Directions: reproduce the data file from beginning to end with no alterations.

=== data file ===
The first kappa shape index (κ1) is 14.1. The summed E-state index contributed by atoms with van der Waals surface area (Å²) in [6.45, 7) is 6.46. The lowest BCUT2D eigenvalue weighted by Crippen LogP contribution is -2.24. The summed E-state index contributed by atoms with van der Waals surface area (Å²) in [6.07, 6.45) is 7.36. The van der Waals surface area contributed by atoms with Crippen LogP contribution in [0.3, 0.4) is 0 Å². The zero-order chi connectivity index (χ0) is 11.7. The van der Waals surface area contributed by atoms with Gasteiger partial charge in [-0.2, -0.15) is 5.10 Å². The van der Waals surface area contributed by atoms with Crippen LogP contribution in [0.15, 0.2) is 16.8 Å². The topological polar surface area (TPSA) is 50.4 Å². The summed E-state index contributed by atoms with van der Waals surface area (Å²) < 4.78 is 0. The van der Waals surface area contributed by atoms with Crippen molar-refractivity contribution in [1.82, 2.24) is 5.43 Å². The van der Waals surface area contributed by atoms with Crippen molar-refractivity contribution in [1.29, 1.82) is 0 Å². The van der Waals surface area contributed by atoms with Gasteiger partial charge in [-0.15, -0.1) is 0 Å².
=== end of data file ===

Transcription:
The first kappa shape index (κ1) is 14.1. The summed E-state index contributed by atoms with van der Waals surface area (Å²) in [6.45, 7) is 6.46. The lowest BCUT2D eigenvalue weighted by Crippen LogP contribution is -2.24. The summed E-state index contributed by atoms with van der Waals surface area (Å²) in [6.07, 6.45) is 7.36. The van der Waals surface area contributed by atoms with Crippen LogP contribution in [0.3, 0.4) is 0 Å². The zero-order chi connectivity index (χ0) is 11.7. The van der Waals surface area contributed by atoms with Gasteiger partial charge in [-0.2, -0.15) is 5.10 Å². The van der Waals surface area contributed by atoms with Crippen LogP contribution in [0.15, 0.2) is 16.8 Å². The topological polar surface area (TPSA) is 50.4 Å². The summed E-state index contributed by atoms with van der Waals surface area (Å²) < 4.78 is 0. The van der Waals surface area contributed by atoms with Crippen molar-refractivity contribution in [1.82, 2.24) is 5.43 Å². The van der Waals surface area contributed by atoms with Crippen molar-refractivity contribution in [1.29, 1.82) is 0 Å². The van der Waals surface area contributed by atoms with Gasteiger partial charge in [-0.15, -0.1) is 0 Å².